After Resident evil 6 hurt me in 2012, I didn’t think that Capcom would be able to bring this series back to glory, let alone make it actually scary to play. There were talks of a fresh reboot of the series and 7 looked as though it was going to be just that. I was wrong about two things, this game is not a reboot but a fresh new direction for the series to head into and the game showed me that my entire first sentence in this intro was wrong, dead wrong. Capcom can still make a genuinely good Resident Evil without sacrificing all the things we have come to expect from the games leading up to 4. Let it be known that Resident Evil 4 is the top of the list of Resident Evil games, but 7 falls in to second place with ease.
As far as settings go, this game has completely nailed a terrifying locale with unsettling detail and a terrifying borderline claustrophobic atmosphere. The game focuses around the most plain character featured in the series whilst he tries to locate his wife who had disappeared three years prior. Saying that Ethan is plain is not a bad thing either, he isn’t formally trained, he as not a member of STARS , he has never worked for the President on a kidnapping in rural Europe and his arms do not look like living tree trunks aged with steroid abuse. Ethan is a simple man wearing a white dress shirt and looking for the love of his life that suddenly went missing, and if any one thing is evident it’s that Ethan has a go-getter attitude and an absence of common sense about abandoned plantations on the bayou.
The game mainly take place on an abandoned plantation/farm on Louisiana in a small town called Dulvey. The Baker estate is a dimly lit horror movie dream location; it has a dilapidated main house with secret passages, a swamp with all manner of grotesque decorations and an abandoned salt mine with more than meets the eye. The games consist of you exploring these locations thoroughly which is why the detail put into the environment and atmosphere is more vivid here than in any game I have played to date. Lighting is scarce and shadows play into what makes the sense of dread and unease apparent, the audio is finely crafted to always make you want to turn around to see if that creaking came from a monstrosity behind you and the narrow winding corridors push you to move forward while making you want to turn around and run. The setting is very reminiscent of the Spencer Mansion in the fact that it is a relatively small area with secrets that have you always back tracking and taking routes avoided before .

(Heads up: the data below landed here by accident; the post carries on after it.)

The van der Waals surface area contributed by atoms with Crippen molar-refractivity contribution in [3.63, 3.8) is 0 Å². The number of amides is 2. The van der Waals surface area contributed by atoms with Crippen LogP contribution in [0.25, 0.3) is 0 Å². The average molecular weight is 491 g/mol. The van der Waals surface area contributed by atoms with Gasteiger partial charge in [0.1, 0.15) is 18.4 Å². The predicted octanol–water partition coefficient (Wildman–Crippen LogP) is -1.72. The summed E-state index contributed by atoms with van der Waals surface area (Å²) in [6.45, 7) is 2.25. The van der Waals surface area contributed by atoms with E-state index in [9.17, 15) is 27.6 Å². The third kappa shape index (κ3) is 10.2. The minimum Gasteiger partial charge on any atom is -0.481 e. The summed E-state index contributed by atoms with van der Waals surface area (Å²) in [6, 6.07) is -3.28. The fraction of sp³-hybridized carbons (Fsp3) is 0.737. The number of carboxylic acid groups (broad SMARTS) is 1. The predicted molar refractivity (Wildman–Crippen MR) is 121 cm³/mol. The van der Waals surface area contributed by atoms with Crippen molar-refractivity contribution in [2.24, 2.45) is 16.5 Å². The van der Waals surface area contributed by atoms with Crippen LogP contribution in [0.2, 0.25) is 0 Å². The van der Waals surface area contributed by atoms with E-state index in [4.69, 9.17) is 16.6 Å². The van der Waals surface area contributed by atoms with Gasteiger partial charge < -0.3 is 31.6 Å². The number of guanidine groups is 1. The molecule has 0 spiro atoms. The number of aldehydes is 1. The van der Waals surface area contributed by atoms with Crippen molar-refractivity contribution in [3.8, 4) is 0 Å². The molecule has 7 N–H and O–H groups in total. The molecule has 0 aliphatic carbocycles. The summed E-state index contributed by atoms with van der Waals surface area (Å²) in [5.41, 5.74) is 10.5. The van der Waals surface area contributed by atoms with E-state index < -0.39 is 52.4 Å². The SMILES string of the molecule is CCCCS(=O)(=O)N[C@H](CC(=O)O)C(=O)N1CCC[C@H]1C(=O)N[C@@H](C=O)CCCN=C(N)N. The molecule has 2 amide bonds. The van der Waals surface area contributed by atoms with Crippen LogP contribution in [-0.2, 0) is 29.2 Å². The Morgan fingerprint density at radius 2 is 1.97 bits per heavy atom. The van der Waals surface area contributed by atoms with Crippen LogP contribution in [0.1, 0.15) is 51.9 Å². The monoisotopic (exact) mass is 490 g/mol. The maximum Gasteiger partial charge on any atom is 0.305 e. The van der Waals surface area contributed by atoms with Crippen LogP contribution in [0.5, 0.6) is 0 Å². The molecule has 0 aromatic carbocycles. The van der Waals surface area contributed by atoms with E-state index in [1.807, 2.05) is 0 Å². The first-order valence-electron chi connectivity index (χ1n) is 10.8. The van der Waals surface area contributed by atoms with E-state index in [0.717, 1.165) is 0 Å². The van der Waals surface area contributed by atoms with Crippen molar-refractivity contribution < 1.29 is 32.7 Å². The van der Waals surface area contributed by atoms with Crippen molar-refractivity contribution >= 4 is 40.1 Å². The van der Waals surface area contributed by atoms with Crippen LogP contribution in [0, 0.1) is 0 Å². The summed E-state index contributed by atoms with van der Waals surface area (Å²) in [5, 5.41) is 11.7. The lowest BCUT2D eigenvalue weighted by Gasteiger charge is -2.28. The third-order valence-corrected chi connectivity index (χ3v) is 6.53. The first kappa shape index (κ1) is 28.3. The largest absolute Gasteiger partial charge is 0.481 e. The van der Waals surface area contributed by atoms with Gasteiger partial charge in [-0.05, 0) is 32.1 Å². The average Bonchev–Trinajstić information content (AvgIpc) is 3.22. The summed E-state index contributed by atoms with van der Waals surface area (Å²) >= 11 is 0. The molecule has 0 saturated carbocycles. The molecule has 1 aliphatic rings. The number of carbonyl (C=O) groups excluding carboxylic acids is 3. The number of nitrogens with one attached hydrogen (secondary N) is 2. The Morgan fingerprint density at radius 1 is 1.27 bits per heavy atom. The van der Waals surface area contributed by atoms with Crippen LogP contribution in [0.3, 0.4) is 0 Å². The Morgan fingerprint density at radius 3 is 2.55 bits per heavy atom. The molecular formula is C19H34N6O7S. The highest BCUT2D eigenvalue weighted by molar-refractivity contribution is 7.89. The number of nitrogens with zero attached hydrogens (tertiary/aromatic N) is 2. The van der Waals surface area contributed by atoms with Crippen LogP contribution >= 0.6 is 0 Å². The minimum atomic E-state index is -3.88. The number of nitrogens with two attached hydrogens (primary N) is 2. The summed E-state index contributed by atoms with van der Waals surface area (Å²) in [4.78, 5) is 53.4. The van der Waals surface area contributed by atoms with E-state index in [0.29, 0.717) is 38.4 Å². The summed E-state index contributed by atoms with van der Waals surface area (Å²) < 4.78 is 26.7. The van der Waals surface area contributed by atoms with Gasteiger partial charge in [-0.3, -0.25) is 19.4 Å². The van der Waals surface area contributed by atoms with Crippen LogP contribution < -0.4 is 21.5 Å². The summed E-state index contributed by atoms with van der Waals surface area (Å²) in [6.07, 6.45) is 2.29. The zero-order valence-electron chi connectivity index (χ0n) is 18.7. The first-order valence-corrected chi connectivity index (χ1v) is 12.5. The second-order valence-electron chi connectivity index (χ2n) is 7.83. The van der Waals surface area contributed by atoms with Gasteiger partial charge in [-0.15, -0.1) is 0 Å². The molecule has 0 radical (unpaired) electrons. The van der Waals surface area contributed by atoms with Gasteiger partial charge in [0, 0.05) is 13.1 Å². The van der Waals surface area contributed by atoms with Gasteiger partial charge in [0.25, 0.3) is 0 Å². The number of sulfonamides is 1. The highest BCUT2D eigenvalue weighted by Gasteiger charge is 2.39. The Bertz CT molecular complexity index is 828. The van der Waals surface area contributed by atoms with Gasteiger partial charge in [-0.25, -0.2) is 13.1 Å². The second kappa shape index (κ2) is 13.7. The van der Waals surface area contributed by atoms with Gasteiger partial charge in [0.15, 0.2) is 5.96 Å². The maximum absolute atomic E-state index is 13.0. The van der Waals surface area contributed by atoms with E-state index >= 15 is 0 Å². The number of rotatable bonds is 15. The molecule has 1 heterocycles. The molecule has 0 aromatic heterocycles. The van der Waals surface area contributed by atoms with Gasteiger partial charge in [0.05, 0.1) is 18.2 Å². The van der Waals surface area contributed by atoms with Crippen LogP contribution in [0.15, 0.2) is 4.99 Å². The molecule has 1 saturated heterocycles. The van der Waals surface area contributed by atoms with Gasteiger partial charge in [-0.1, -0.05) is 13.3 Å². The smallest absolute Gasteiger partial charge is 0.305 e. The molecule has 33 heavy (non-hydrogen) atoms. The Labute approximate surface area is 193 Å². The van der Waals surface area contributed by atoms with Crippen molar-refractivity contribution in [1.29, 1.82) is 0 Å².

The story begins with Ethan receiving an email from his long thought dead wife who vanished three years before, pushing him to go to Louisiana to find her and bring her home. Ethan dashes headfirst at the chance to save his wife Mia, because who wouldn’t go to great lengths to save the love of their life? The lengths that Ethan was about to find himself going could not have been predicted though because upon arriving at the Baker estate things start taking a strange and horrifying turn. After a small intro sequence to get you to learn the basics of the game and sets up some back story into the house you find yourself in; abandoned and rumoured to be haunted by the family that used to reside there, the Bakers. You swiftly learn that the house is not abandoned and the Bakers in fact still live there, but they seem to like guests.